An anthropologist should be expected to have a lot to say about ceremonies; and I'm the only one among us who grew up in the household of a Ritual Specialist, so I should know a lot about that role too. Paradoxically, I'm inclined to ambivalence about ceremonies in specific and the ceremonial in general. It's been my habit to dodge ceremonial participation whenever I could, and to dismiss such public manipulation of cultural symbols as bogus. Those chickens have come home to roost with this Question...
Ceremonies are one of those human universals: everybody everywhere has them, and the archaeological record displays evidence of ceremonial activity reaching back at least 40,000 years (see Oldest cave art found in Sulawesi) and probably a lot more — hematite (iron oxide, ochre) shows up in graves from 80,000 years ago and perhaps long before.
Ceremonies are exercises in socio-cultural solidarity and reaffirmations of shared symbolic elements, by which important acts and passages are sacralized, publicly recognized: transitions of status (e.g., weddings, graduations, investitures) and changed social identity are endorsed. Shibboleths are invoked and paraded, reasserted, recharged with their particular mana (power, magic, significance). Here's the summary from Notes and Queries On Anthropology (from the 1961 edition):
Ceremonies and rites represent the traditional mode of behaviour in which are reflected both implicit and explicit beliefs, attitudes, and sentiments. Ritual ["a formal mode of behaviour recognized as correct"] may be considered in relation to four main categories of activities:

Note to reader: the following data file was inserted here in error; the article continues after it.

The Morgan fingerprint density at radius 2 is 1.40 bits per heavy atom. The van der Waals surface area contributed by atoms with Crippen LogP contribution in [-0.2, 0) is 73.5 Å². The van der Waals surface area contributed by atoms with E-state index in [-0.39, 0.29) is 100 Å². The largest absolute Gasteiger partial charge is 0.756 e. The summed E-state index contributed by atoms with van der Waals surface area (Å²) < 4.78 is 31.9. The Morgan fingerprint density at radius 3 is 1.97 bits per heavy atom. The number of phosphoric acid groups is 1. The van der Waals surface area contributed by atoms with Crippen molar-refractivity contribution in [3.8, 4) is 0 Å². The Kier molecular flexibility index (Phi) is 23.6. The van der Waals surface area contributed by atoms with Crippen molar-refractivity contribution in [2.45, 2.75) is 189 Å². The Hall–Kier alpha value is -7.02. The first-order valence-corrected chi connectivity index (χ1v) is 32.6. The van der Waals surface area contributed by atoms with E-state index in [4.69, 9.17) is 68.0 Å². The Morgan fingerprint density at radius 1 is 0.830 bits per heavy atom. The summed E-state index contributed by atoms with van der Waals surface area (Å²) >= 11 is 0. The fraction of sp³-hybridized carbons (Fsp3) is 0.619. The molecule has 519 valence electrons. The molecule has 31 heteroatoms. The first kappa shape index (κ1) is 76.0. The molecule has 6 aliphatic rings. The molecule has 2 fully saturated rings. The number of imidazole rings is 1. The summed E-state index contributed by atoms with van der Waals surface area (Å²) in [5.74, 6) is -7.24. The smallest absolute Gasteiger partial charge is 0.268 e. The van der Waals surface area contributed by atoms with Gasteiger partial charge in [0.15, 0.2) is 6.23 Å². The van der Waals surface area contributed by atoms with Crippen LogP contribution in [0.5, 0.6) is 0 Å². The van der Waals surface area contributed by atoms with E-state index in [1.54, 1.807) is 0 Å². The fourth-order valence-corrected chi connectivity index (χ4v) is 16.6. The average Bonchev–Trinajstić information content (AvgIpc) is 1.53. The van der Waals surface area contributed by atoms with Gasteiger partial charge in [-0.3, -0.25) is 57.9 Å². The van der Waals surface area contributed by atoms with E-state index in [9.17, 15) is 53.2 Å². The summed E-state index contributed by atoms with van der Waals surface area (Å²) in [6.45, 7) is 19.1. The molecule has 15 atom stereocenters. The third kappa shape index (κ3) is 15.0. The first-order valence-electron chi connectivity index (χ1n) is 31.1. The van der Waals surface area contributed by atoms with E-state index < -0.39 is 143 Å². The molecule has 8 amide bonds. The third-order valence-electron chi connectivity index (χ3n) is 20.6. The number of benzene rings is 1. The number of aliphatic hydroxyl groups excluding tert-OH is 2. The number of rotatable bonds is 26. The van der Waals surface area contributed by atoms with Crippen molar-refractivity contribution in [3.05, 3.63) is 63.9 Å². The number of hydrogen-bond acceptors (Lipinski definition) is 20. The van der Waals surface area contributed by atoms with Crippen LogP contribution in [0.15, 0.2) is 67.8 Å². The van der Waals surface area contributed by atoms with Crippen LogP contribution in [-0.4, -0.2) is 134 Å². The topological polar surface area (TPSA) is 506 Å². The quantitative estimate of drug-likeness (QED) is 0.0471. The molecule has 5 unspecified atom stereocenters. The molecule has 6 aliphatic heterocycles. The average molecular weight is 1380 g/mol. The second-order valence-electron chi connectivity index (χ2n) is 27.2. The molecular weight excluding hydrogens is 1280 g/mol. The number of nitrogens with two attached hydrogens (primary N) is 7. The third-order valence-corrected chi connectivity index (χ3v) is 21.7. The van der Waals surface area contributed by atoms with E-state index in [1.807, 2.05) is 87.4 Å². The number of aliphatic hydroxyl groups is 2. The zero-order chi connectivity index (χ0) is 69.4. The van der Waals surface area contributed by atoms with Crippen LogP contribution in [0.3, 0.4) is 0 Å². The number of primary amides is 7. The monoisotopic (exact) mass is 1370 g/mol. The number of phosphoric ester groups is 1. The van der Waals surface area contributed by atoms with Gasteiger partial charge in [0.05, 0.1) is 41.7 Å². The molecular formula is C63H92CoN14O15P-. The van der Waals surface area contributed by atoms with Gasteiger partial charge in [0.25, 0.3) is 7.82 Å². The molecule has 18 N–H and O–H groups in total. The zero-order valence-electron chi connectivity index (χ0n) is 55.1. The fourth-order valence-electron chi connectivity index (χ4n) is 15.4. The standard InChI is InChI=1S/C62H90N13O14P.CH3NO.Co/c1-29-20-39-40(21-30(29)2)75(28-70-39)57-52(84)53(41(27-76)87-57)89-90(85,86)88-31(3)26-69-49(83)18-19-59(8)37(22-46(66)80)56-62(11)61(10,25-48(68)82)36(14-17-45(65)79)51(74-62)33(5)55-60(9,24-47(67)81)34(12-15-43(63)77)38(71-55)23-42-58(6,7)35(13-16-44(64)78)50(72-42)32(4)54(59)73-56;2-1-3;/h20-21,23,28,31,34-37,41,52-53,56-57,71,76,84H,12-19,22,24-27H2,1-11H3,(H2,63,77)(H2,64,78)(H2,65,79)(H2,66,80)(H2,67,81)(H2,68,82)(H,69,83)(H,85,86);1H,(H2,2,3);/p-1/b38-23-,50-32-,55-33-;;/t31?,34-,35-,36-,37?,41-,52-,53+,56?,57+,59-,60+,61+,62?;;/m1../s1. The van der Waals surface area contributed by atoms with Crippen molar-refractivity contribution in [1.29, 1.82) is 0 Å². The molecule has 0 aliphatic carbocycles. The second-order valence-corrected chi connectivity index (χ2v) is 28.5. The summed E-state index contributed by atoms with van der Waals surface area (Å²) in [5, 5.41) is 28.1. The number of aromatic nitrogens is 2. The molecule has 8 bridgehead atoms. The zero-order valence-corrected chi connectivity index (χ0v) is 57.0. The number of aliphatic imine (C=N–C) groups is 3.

- Ritual concerned with the life of men and with extreme emotion
- Ritual concerned with physical phenomena
- Ritual concerned with economic activities
- Ritual concerned with social structure
For flavor, here's Gregory Bateson on the Naven ceremony of the Iatmul people of the Sepik River, New Guinea (ca. 1935):
(the ceremonies involve cross-dressing by both men and women) The women walked about flaunting their feathers and grating their lime sticks in the boxes, producing the loud sound which men use to express anger, pride, and assertiveness... (pg 15)...and see also Horace Miner Body Ritual Among the Nacirema for something a bit closer to home:
While much of the people's time is devoted to economic pursuits, a large part of the fruits of these labors and a considerable portion of the day are spent in ritual activity. The focus of this activity is the human body, the appearance and health of which loom as a dominant concern in the ethos of the people. While such a concern is certainly not unusual, its ceremonial aspects and associated philosophy are unique.
Ceremonies are often performed by officiants, ritual specialists who know the requisite forms and proprieties, and the required/conventional Mumbo-Jumbo ...at which point I got to wondering about this 'mumbo-jumbo' and went hunting for further enlightenment: